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Applicative Arguments

A Syntactic and Semantic Investigation of German and English


Solveig Bosse

Applicative Arguments: A Syntactic and Semantic Investigation of German and English presents formal semantic and syntactic analyses of German and English applicative arguments. These arguments are nominal elements that are not obligatory parts of a sentence. Both German and English have several types of applicative arguments, including so-called benefactive and malefactive constructions. More specifically, the research relies on tests to differentiate the different types of applicative arguments based on this contribution to meaning: Some applicatives contribute only not-at-issue meaning, whereas others contribute only at-issue meaning, and still others contribute both types of meaning. These tests are applied to both German and English to uniquely identify the applicative arguments in each language. Formal analyses of the identified type of applicative arguments are presented that provide an account for each type of applicative identified for each language, explaining the applicatives’ differences and similarities.
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6 Part-Whole Applicatives


6.1 Introduction

In this chapter, I provide an analysis of German applicative arguments that receive a part-whole interpretation (298).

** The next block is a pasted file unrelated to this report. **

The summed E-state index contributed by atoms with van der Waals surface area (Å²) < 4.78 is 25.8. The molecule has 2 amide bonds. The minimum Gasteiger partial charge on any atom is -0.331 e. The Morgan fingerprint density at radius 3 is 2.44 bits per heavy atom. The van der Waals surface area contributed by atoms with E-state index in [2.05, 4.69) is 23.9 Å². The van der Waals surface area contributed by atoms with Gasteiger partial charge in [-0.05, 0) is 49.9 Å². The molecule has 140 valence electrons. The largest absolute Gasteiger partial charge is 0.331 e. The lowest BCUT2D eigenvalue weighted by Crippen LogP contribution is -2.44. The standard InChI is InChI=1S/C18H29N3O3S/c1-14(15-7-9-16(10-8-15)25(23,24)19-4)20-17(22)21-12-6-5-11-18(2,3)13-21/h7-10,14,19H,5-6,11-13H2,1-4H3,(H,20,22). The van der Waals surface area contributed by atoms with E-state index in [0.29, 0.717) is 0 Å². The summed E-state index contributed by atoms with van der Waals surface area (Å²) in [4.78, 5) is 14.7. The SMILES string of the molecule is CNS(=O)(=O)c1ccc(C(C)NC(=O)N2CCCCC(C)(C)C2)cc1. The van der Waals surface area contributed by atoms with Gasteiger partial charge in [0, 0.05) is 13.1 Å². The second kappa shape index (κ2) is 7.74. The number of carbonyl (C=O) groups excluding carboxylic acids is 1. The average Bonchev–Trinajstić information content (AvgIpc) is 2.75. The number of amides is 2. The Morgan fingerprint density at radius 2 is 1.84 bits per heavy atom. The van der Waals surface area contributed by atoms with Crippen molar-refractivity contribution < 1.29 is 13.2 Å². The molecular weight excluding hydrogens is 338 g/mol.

To be precise, the applicative argument denotes an entity of which an entity denoted by another NP is a material part; in this example, the door is understood to be a part of the car. These applicative arguments are not found in English; I use a possessive construction in the translation.80

The part-whole applicative argument has first been extensively discussed as a separate type of German applicatives by Hole (2006; 2008). He claims that this type is only accepted by some native speakers of German, which might explain why they have been described as being ungrammatical by other authors (see section 6.2.1). I discuss these applicative arguments here because they conform to my general definition of applicative arguments (4), repeated below, and all of my informants (most of them from Lower Saxony) accept sentences such as (298).

299. Applicative Argument

An NP Y of a simple, non-negated declarative sentence that is not governed by a preposition is an applicative argument iff the sentence without Y does not entail that there is at least one individual that is involved in the asserted event and could be referred to by Y.

Part-whole applicative arguments are not required for the sentence to be grammatical, are not governed by a preposition and the denoted entity is not entailed as...

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